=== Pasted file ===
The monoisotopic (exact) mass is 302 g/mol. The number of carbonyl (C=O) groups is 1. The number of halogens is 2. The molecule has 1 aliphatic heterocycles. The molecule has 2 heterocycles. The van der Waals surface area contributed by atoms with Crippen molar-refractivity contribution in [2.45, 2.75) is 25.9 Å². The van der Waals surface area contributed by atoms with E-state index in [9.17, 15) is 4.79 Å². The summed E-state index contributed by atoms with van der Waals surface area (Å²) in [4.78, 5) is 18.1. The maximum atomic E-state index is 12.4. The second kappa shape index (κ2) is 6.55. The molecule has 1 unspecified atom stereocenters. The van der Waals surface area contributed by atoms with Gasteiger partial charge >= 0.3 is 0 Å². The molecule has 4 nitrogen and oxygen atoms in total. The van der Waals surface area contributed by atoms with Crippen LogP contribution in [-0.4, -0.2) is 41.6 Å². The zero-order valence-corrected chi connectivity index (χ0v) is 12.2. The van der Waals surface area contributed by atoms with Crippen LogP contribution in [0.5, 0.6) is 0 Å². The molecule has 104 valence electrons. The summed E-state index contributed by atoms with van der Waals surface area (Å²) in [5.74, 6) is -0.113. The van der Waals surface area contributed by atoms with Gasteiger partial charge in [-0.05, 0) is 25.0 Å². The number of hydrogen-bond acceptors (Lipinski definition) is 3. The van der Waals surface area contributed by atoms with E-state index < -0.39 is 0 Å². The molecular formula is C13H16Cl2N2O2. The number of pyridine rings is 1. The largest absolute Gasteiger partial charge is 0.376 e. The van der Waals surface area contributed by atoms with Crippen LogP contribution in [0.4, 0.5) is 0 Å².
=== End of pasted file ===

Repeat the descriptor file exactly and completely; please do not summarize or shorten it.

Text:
The monoisotopic (exact) mass is 302 g/mol. The number of carbonyl (C=O) groups is 1. The number of halogens is 2. The molecule has 1 aliphatic heterocycles. The molecule has 2 heterocycles. The van der Waals surface area contributed by atoms with Crippen molar-refractivity contribution in [2.45, 2.75) is 25.9 Å². The van der Waals surface area contributed by atoms with E-state index in [9.17, 15) is 4.79 Å². The summed E-state index contributed by atoms with van der Waals surface area (Å²) in [4.78, 5) is 18.1. The maximum atomic E-state index is 12.4. The second kappa shape index (κ2) is 6.55. The molecule has 1 unspecified atom stereocenters. The van der Waals surface area contributed by atoms with Gasteiger partial charge >= 0.3 is 0 Å². The molecule has 4 nitrogen and oxygen atoms in total. The van der Waals surface area contributed by atoms with Crippen LogP contribution in [-0.4, -0.2) is 41.6 Å². The zero-order valence-corrected chi connectivity index (χ0v) is 12.2. The van der Waals surface area contributed by atoms with Crippen LogP contribution in [0.5, 0.6) is 0 Å². The molecule has 104 valence electrons. The summed E-state index contributed by atoms with van der Waals surface area (Å²) in [5.74, 6) is -0.113. The van der Waals surface area contributed by atoms with Gasteiger partial charge in [-0.05, 0) is 25.0 Å². The number of hydrogen-bond acceptors (Lipinski definition) is 3. The van der Waals surface area contributed by atoms with E-state index < -0.39 is 0 Å². The molecular formula is C13H16Cl2N2O2. The number of pyridine rings is 1. The largest absolute Gasteiger partial charge is 0.376 e. The van der Waals surface area contributed by atoms with Crippen LogP contribution in [0.4, 0.5) is 0 Å².